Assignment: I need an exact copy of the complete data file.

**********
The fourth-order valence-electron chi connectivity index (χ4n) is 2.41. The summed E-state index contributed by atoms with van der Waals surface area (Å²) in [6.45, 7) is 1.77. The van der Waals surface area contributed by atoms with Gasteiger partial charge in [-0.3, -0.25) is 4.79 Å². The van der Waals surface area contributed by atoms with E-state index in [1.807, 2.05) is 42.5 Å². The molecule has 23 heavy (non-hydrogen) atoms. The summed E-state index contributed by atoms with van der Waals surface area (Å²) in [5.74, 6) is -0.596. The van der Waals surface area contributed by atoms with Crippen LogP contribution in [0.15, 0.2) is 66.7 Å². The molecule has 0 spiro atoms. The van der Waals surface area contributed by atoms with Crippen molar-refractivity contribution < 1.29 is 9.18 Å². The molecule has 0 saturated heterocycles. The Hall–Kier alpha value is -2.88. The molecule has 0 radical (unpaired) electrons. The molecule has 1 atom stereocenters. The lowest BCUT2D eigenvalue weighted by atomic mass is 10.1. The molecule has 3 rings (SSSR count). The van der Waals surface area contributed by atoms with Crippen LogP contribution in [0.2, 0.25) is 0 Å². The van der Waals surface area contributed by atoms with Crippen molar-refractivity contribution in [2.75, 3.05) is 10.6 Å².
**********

The fourth-order valence-electron chi connectivity index (χ4n) is 2.41. The summed E-state index contributed by atoms with van der Waals surface area (Å²) in [6.45, 7) is 1.77. The van der Waals surface area contributed by atoms with Gasteiger partial charge in [-0.3, -0.25) is 4.79 Å². The van der Waals surface area contributed by atoms with E-state index in [1.807, 2.05) is 42.5 Å². The molecule has 23 heavy (non-hydrogen) atoms. The summed E-state index contributed by atoms with van der Waals surface area (Å²) in [5.74, 6) is -0.596. The van der Waals surface area contributed by atoms with Crippen LogP contribution in [0.15, 0.2) is 66.7 Å². The molecule has 0 spiro atoms. The van der Waals surface area contributed by atoms with Crippen molar-refractivity contribution < 1.29 is 9.18 Å². The molecule has 0 saturated heterocycles. The Hall–Kier alpha value is -2.88. The molecule has 0 radical (unpaired) electrons. The molecule has 1 atom stereocenters. The lowest BCUT2D eigenvalue weighted by atomic mass is 10.1. The molecule has 3 rings (SSSR count). The van der Waals surface area contributed by atoms with Crippen LogP contribution in [0.2, 0.25) is 0 Å². The van der Waals surface area contributed by atoms with Crippen molar-refractivity contribution in [2.75, 3.05) is 10.6 Å².